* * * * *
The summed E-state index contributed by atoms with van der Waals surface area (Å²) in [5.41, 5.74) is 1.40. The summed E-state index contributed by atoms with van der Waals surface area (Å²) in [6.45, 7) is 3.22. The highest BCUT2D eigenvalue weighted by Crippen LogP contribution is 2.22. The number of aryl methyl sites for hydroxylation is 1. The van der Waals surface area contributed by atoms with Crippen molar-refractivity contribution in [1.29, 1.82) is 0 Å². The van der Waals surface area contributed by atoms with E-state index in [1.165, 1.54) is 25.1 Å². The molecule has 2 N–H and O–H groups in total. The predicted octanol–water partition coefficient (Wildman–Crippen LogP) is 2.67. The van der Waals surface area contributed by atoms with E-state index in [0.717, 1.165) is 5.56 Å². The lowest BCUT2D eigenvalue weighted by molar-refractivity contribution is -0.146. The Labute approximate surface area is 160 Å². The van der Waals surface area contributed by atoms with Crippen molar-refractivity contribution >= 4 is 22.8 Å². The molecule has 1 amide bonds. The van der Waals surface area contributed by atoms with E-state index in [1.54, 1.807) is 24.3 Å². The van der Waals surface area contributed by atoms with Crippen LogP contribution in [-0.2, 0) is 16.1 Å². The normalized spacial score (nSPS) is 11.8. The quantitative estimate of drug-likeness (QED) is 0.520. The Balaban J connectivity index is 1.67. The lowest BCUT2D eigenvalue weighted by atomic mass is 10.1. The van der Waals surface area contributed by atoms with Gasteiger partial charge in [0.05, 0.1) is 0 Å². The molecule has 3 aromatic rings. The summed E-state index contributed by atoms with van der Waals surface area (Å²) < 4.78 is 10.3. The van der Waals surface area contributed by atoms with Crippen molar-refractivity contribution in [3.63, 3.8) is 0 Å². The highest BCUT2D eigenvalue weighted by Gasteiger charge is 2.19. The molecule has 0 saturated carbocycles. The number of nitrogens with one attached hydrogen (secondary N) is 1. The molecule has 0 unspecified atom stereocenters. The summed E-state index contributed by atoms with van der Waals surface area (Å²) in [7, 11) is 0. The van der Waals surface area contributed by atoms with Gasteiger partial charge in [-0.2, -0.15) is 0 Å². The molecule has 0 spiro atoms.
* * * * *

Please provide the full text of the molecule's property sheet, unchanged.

The summed E-state index contributed by atoms with van der Waals surface area (Å²) in [5.41, 5.74) is 1.40. The summed E-state index contributed by atoms with van der Waals surface area (Å²) in [6.45, 7) is 3.22. The highest BCUT2D eigenvalue weighted by Crippen LogP contribution is 2.22. The number of aryl methyl sites for hydroxylation is 1. The van der Waals surface area contributed by atoms with Crippen molar-refractivity contribution in [1.29, 1.82) is 0 Å². The van der Waals surface area contributed by atoms with E-state index in [1.165, 1.54) is 25.1 Å². The molecule has 2 N–H and O–H groups in total. The predicted octanol–water partition coefficient (Wildman–Crippen LogP) is 2.67. The van der Waals surface area contributed by atoms with E-state index in [0.717, 1.165) is 5.56 Å². The lowest BCUT2D eigenvalue weighted by molar-refractivity contribution is -0.146. The Labute approximate surface area is 160 Å². The van der Waals surface area contributed by atoms with Crippen molar-refractivity contribution >= 4 is 22.8 Å². The molecule has 1 amide bonds. The van der Waals surface area contributed by atoms with E-state index in [1.54, 1.807) is 24.3 Å². The van der Waals surface area contributed by atoms with Crippen LogP contribution in [-0.2, 0) is 16.1 Å². The normalized spacial score (nSPS) is 11.8. The quantitative estimate of drug-likeness (QED) is 0.520. The Balaban J connectivity index is 1.67. The lowest BCUT2D eigenvalue weighted by atomic mass is 10.1. The van der Waals surface area contributed by atoms with Gasteiger partial charge in [0.05, 0.1) is 0 Å². The molecule has 3 aromatic rings. The summed E-state index contributed by atoms with van der Waals surface area (Å²) < 4.78 is 10.3. The van der Waals surface area contributed by atoms with Crippen molar-refractivity contribution in [3.63, 3.8) is 0 Å². The highest BCUT2D eigenvalue weighted by Gasteiger charge is 2.19. The molecule has 0 saturated carbocycles. The number of nitrogens with one attached hydrogen (secondary N) is 1. The molecule has 0 unspecified atom stereocenters. The summed E-state index contributed by atoms with van der Waals surface area (Å²) in [7, 11) is 0. The van der Waals surface area contributed by atoms with Gasteiger partial charge in [-0.2, -0.15) is 0 Å². The molecule has 0 spiro atoms.